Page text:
Creative Approaches to HIV Prevention Among Refugees Can Promote Human Rights, Op-Ed Says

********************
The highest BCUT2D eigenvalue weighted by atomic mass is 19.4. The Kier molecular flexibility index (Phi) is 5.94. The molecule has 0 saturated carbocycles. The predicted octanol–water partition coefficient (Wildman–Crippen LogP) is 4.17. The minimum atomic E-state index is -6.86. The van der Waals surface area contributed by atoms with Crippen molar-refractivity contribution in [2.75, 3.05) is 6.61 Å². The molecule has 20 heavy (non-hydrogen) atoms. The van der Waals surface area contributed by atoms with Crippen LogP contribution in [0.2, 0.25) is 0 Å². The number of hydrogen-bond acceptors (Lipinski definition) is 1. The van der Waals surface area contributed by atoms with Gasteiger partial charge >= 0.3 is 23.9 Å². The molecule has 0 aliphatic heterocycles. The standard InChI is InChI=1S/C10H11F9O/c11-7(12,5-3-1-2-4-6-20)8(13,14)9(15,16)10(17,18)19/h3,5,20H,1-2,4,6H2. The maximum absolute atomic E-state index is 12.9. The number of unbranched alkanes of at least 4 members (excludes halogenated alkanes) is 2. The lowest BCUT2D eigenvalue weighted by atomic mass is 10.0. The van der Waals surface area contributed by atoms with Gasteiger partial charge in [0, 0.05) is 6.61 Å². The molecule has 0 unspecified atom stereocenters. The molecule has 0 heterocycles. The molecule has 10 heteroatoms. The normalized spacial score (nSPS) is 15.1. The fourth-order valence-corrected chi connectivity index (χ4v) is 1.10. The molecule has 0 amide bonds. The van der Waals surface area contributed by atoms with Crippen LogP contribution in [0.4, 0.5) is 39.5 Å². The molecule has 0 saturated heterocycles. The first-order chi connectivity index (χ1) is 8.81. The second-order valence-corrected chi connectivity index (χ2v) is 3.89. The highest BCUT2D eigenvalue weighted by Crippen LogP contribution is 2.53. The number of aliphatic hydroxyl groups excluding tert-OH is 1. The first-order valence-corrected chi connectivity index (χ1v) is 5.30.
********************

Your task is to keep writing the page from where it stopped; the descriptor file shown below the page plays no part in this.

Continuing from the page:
"Strategies to prevent the spread of HIV among refugees have often aimed to alter the behavior of individuals, and failed to take into account sufficiently the societal and contextual factors that determine vulnerability," Wendy Holmes of the International Health Unit at the Macfarlane Burnet Center for Medical Research in Fairfield, Australia, writes in the July 14 issue of the Lancet. HIV prevention strategies for refugees are influenced by the "uncertain, artificial and temporary nature of refugees lives, especially in camps," she writes. Refugees may be sexually assaulted or be forced to trade sex for food or other amenities, and the social pattern with regard to sexual behavior is often "disrupted" by conflicts. Intravenous drug use and needle sharing may also increase in refugee settings, she states. Access to health care may be "limited" and safe blood practices may not be followed in conflict situations, she continues. Because of these developments, a "human rights framework" serves as a "useful basis for understanding and addressing the vulnerability of refugees to AIDS," Holmes writes. Such a framework can "help to generate new creative approaches" to HIV prevention, but brings with it an "obligation to consider both how these activities may add to the protection of people's rights and whether they may have unintended consequences for the rights of individuals," she continues. HIV responses with regard to refugees must "respect people's right to self-determination, confidentiality, privacy, information and non-discrimination," Holmes continues. The call for mandatory HIV testing of refugees in camps must be "resisted" because it "breaches" these rights and is an "ineffective public health strategy," she states. Health care workers must also respect these rights because health care providers who discriminate against HIV-positive people are "potent generators of stigma." International groups and relief agencies working during a conflict are in a "good position" to "integrate" HIV education and care into their services, Holmes writes. In addition, "[s]tructured" community discussions and social interaction should be encouraged because they "restore morale, a sense of trust, hope for the future, promote equality and respect" and provide for "better understand[ing]" between men and women. These interactions "should not be viewed as a luxury, but as necessary to restore refugees' rights to dignity," she states. "In addition, efforts to prevent conflict, and to resettle those displaced as soon as possible, are obviously fundamental to addressing the vulnerability of refugees," Holmes concludes (Holmes, Lancet, 7/14).This is part of the Morning Briefing, a summary of health policy coverage from major news organizations. Sign up for an email subscription.